Miki, high school teacher, Redwood City, says:

"I am a teacher and do not have reliable access to internet. I cannot afford internet. I am using my personal hotspot to teach with is unreliable and slow. There is not a program to support teachers who need internet access."

Jessica, elementary school teacher, Oakland, says:

"Over 30% of our families currently do not have Internet at home, 35% of students are accessing online content via parents' smartphones. That creates a whole other set of challenges: parents needing the phone for their own communication needs, parents being at work and students unable to access online work, limited data plans creating worries about paying bills or losing connectivity."

Dennis, elementary school teacher, Rocklin, says:

"Even though our district is relatively more affluent and is considered a model for other districts on our area, we still have students who have no access to broadband at home. We are struggling to get hotspots to those who are still unable to connect to our distance learning classrooms. We need broadband services everywhere and to everyone."

Karle, elementary, middle, and high school teacher, Clovis, says:

"As an educator I am struggling to teach effectively and have my children connect with their teachers. For us to connect, we have to make my phone a hotspot which is spotty service. I am unsure how to bring internet to my area."

Roxanne, elementary school teacher, Marysville, says:

"I have about 20 out of 30 students who are online. I get to see their faces, see their work on a daily basis, and support them. It's those 10 students who I worry about. Do they feel left out, are they having anxiety of falling behind, frustrated because they may not have any support, and how are they dealing with what is going on around them? Education is supposed to be equal, but right now it is shouting in our faces how much it is not."

Karen, elementary school teacher, Thermal, says:

"80% of my students' families speak Spanish only and more than half of them work in the fields morning and night. They use mobile phones for remote learning and they need Wi-Fi. My school district's proposal is loaning tablets and parking buses with Wi-Fi routers in their neighborhoods. The parents of my students are the reason we have fresh food on our tables. They work very long and hard hours just to provide food and shelter for their families. In one of the wealthiest countries in the world, this is unacceptable."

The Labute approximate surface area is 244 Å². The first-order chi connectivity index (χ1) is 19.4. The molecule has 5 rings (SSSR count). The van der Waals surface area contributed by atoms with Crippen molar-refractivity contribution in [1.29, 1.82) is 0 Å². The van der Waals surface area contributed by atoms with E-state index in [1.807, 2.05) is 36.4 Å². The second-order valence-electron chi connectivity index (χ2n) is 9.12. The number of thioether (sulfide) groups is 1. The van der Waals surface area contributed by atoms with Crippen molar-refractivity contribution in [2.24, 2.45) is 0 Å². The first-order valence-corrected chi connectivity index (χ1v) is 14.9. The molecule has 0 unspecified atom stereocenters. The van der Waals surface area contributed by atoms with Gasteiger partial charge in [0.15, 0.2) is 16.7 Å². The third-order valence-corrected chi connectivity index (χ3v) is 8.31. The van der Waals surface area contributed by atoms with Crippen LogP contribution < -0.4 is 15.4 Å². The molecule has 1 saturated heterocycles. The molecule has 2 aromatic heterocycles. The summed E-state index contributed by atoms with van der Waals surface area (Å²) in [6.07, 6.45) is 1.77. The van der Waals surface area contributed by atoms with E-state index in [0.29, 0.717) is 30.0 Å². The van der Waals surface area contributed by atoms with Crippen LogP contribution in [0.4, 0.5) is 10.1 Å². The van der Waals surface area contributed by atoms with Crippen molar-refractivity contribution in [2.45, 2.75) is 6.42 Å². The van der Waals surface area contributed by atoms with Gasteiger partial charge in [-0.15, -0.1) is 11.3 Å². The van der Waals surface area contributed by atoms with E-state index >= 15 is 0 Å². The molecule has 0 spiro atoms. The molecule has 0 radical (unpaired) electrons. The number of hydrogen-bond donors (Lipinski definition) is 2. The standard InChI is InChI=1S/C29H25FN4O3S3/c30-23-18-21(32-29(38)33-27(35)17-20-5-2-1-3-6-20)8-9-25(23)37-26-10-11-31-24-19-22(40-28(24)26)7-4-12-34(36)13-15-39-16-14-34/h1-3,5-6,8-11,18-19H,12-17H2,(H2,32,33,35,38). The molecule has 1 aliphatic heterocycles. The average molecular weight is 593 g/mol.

Jim, high school teacher, Guasti, says:

"We are in our fourth week of dismissal, and we are still finding students that have neither the equipment of the internet access to stay connected to the system. These kids are falling behind."

Michelle, elementary school teacher, Murphys, says:

"Even the children who have what they need, these kids are also losing out, due to the teachers feeling they cannot teach right now if not all have access. It is incredibly frustrating! ALL students need devices and access to the internet, which in today's world are the school "materials" to learn."

Martha, elementary school teacher, Cresent City, says:

"Devices are being passed out . However, understandably, the district is requiring parents to sign a financial agreement form for the device. But many of our kids are in the low socioeconomic group, our county is the highest for domestic violence and substance abuse, so many parents won't sign the agreement. More devices and connectivity will take most of the educational stress off our families."

Carrie, elementary school teacher, Daly City, says:

"1/3 of my class - 8 of my 24 students - has not connected to me in any way, despite outreach from me, my school site, and my district (email, robo-calls, phone calls & texts). Some of our families have immigration/legal status concerns and live in constant fear. "

Sandra, elementary school teacher, Vista, says:

"I would love for school to let teachers back into their classroom. Where the teachers are in classrooms onsite maybe in a car while students are given access to materials set like iPads and textbooks, consumables that these particular students are otherwise not able to access remotely. "

Tammy, high school teacher, Fowler, says: